FIGS. 19A and 19B are graphs showing the quality of reconstructed images variously acquired from truncated measured data. FIG. 19A illustrates a root mean square error (RMSE) with respect to a repetition number, and FIG. 19B illustrates a relative RMSE (rRMSE) with respect to the repetition number. In FIG. 19A, RMSE denotes linear attenuation (mm−1), and the unit of rRMSE in FIG. 19B is percentage (%).

Referring to FIGS. 19A and 19B, line t11 denotes RMSE and rRMSE when the measured data acquired by imaging the object at a radiation dose of 100% using an analytical reconstruction technique. Line t12 denotes RMSE and rRMSE when the measured data acquired by imaging the object at a radiation dose of 50% using the analytical reconstruction technique.

Lines t13 and t14 indicate a case in which the measured data acquired by imaging the object at a radiation dose of 50% is acquired according to an exemplary embodiment. Line t13 indicates a case in which a process of alternately estimating the ROI-outside measured data and the ROI-inside measured data according to an exemplary embodiment is performed once, and line t14 indicates a case in which the above process is performed twice.

Lines t13 and t14 respectively denote RMSE and rRMSE of a reconstructed image acquired according to the repetition number of the iterative reconstruction process, when the reconstructed image is acquired from the estimated ROI-inside measured data using the iterative reconstruction technique. For line t13, the repetition number of the iterative reconstruction process may be optimized at the number of 11.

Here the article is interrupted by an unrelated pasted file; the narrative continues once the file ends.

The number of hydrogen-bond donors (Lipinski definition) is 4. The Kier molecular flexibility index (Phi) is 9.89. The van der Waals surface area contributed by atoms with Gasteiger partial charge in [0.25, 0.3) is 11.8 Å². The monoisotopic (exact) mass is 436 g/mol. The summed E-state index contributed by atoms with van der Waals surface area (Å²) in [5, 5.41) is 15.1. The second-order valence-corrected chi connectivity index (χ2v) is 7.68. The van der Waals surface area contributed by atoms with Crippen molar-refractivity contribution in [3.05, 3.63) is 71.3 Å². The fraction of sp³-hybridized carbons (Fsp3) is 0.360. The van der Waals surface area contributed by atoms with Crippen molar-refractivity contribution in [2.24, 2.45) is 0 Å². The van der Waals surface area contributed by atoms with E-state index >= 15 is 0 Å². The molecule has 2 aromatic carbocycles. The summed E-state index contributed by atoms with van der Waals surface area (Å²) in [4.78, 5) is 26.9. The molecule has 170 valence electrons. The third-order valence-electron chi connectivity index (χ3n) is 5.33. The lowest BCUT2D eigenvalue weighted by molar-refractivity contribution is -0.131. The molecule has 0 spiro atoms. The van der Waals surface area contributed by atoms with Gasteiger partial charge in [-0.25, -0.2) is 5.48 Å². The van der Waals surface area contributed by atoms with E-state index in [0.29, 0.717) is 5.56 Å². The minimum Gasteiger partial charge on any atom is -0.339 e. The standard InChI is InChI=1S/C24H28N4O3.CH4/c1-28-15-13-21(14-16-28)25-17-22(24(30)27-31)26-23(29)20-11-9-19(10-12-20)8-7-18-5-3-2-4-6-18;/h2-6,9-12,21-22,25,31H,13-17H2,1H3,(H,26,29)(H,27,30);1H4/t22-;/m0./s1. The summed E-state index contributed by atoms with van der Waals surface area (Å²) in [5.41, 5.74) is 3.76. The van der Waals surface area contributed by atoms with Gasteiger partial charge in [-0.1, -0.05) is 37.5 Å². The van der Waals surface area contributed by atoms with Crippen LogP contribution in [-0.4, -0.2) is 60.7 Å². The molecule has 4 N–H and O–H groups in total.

RMSE and rRMSE may be acquired through Equation 1 and Equation 2.

RMSE(x)=1NROIiROI(xi-xiref)2[Equation1]rRMSE(x)=1NROIiROI(xi-xiref)2max(xref)-min(xref)×100%[Equation2]

In Equations 1 and 2, “x” denotes a reconstructed image and “xref” denotes a ground truth image.

Since line t14 denotes RMSE and rRMSE that are lower than line t13, it may be seen that the quality of a reconstructed image is further improved as the process of alternately estimating the ROI-outside measured data and the ROI-inside measured data according to an exemplary embodiment.

Also, since lines t13 and t14 according to an exemplary embodiment have RMSE and rRMSE that are lower than line t12 using the analytical reconstruction, the quality of an image is remarkably improved. Also, it may be seen that lines t13 and t14 in which a radiation dose is 50% have RMSE and rRMSE lower than line t11 in which a radiation dose is 100%. In other words, according to an exemplary embodiment, not only artifacts due to truncation but also errors due to low radiation dose may be overcome.

FIG. 20 is a flowchart of a method (S300) of operating a medical imaging apparatus according to an exemplary embodiment.

Referring to FIG. 20, the medical imaging apparatus may acquire measured data (S310). The medical imaging apparatus may acquire an initial image based on the measured data (S320).

The medical imaging apparatus may estimate initial ROI-inside measured data based on the measured data and the initial image (S330).

The medical imaging apparatus may estimate ROI-outside measured data based on the initial ROI-inside measured data (S340). The medical imaging apparatus may estimate the ROI-inside measured data based on a difference between the measured data and the ROI-outside measured data (S350).